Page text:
THE STORY - Magik, Wolfsbane, and other teenage mutants try to come to grips with their superpowers while staying at a secret facility.
THE CAST - Maisie Williams, Anya Taylor-Joy, Charlie Heaton, Alice Braga, Blu Hunt & Henry Zaga
THE TEAM - Josh Boone (Director/Writer) & Knate Lee (Writer)
THE RUNNING TIME - 98 Minutes
THE GOOD - For a superhero film, “The New Mutants” is admirably small-scale. It’s also worth celebrating a superhero film with a Native American female lead.
THE BAD - It’s the CW version of X-Men. Atrocious dialogue that forces good actors to deliver terrible performances. It’s utterly boring and feels cheap. It’s not scary or interesting...just dull.
THE OSCAR PROSPECTS - None
THE FINAL SCORE - 3/10
read the FULL REVIEW
By Daniel Howat
Enough has been written about the many, many delays of “The New Mutants” before it was able to finally premiere in the midst of a pandemic. Shot from July to September 2017, it was originally supposed to come out in April 2018 if you can believe it. Any hope I had of this film being worth the wait, or at least exceeding the lowest expectations, were dashed almost immediately. “The New Mutants” indeed brings something new to the "X-Men" universe (a teen-centric story with horror elements), but it ultimately feels like a poorly written CW-equivalent of the X-Men universe.
Except for fleeting references to Charles Xavier and the rest of the X-Men, there would be no evidence that “The New Mutants” exists in the same universe. There’s no connective tissue of substance to bring this new narrative into the larger story we’ve seen on screen for the last two decades. Instead, there are only six real characters in this entire movie. It’s an admirably small-scale story, set entirely in one location: an isolated hospital. Dr. Reyes (Alice Braga) is the sole staff member of the mysterious hospital, which now houses five young mutants: Rahne (Maisie Willaims), Illyana (Anya Taylor-Joy), Sam (Charlie Heaton), Bobby (Henry Zaga), and most importantly, the newcomer of the bunch, Dani (Blu Hunt).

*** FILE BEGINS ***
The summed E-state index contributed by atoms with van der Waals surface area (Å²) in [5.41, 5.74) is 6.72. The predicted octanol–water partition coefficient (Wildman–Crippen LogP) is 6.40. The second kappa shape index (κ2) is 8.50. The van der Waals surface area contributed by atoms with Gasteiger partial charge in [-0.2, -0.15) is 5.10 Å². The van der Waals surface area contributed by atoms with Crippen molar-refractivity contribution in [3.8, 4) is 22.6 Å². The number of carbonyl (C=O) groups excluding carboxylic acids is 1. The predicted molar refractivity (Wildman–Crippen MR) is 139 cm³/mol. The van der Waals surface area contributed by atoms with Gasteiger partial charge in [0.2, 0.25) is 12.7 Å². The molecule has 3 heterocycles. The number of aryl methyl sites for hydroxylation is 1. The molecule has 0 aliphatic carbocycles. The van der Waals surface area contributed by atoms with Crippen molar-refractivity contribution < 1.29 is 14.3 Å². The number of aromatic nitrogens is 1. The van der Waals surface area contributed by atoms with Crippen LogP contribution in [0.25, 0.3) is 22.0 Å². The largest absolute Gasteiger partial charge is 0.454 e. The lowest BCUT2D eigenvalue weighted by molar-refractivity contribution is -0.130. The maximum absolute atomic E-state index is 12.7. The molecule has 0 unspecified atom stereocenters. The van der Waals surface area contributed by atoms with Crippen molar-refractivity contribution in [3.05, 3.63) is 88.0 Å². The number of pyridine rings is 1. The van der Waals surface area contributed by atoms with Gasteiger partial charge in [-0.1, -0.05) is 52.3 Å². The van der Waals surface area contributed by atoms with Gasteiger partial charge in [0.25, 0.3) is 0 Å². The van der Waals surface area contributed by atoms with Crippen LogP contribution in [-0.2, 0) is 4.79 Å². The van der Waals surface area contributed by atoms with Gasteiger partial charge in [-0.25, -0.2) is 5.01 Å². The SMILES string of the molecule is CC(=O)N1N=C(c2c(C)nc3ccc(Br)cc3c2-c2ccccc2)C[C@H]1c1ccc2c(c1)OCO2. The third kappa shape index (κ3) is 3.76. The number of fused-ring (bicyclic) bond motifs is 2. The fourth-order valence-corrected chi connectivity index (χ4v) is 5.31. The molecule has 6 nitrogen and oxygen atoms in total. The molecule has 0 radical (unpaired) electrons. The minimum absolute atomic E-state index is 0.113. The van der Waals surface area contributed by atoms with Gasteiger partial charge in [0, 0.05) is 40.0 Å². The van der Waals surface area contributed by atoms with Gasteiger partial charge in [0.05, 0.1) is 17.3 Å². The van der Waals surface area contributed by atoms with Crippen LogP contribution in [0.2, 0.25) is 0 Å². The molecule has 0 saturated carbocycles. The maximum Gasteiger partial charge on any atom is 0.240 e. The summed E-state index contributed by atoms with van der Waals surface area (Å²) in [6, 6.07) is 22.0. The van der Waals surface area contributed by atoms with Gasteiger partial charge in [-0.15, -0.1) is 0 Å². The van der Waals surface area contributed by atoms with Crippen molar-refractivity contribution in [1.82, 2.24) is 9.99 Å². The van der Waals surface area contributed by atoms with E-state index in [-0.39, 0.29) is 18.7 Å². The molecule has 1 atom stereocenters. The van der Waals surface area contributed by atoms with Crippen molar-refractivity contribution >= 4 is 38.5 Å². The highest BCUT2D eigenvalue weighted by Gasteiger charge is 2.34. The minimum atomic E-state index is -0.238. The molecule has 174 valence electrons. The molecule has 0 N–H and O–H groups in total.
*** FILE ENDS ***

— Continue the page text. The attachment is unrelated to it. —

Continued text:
After a traumatic incident that wiped out her entire Native American reservation, Dani wakes up in the hospital and is informed by Dr. Reyes that she’s there to discover and become more comfortable with her powers, so as to not be a danger to herself or others. Unfortunately, no one, including Dani, knows what her powers actually are yet. The next 45 minutes of the film essentially consists of the kids just getting to know each other. It’s full of every trope you can imagine from a teen movie. Illyana is the mean girl, while Rahne is the quirky shy one, and since Dani is the new girl, Illyana harasses her as best she can. It’s all so underwritten and cringy. Dani and Rahne bond quickly, and their friendship soon blossoms into more.
Reports that “The New Mutants” is a horror film are greatly mistaken. This is as scary as “The Avengers,” though it feels like the endless delays may have removed some of the scarier elements. Not long after Dani enters the hospital (though the editing drags this out far too long), strange things start happening. The other kids are soon haunted by terrors from their past. They slowly realize that something sinister is happening, though Reyes is of little help in their mission to end the hauntings. Some of this plot description may sound like a potentially scary film, but not a single ounce of the final product, even the Slenderman-esque creeps who haunt Illyana’s nightmares, comes close to actually being scary.
The poor writing also does no favors for these actors. Taylor-Joy, an actress I greatly admire, is drowning in a thick Russian accent throughout. Heaton is similarly burdened with an ever-changing southern drawl. Hunt, in her film debut, does a fine job with what she’s been given, and it’s certainly worth celebrating that a Native American young woman is leading a major superhero film (if only the film itself was better). The ensemble is fine, but there’s very little they could do to bring any real charisma to this poor screenplay.
If this is the end of the X-Men Cinematic Universe as we’ve known it, it’s an extraordinarily strange note to end on (and most of us though "Dark Phoenix" was a poor note to go out on). The series has had its highs and lows, but none of the previous films are as dull as this one. It’s easy to imagine the horror film that director Josh Boone might have wanted to make within this world. Unfortunately, that’s not this film. “The New Mutants” brings nothing scary, cool, or interesting to the table. Instead, this will be more remembered for the repeated delays and production troubles this film faced more than anything. That is the more interesting story.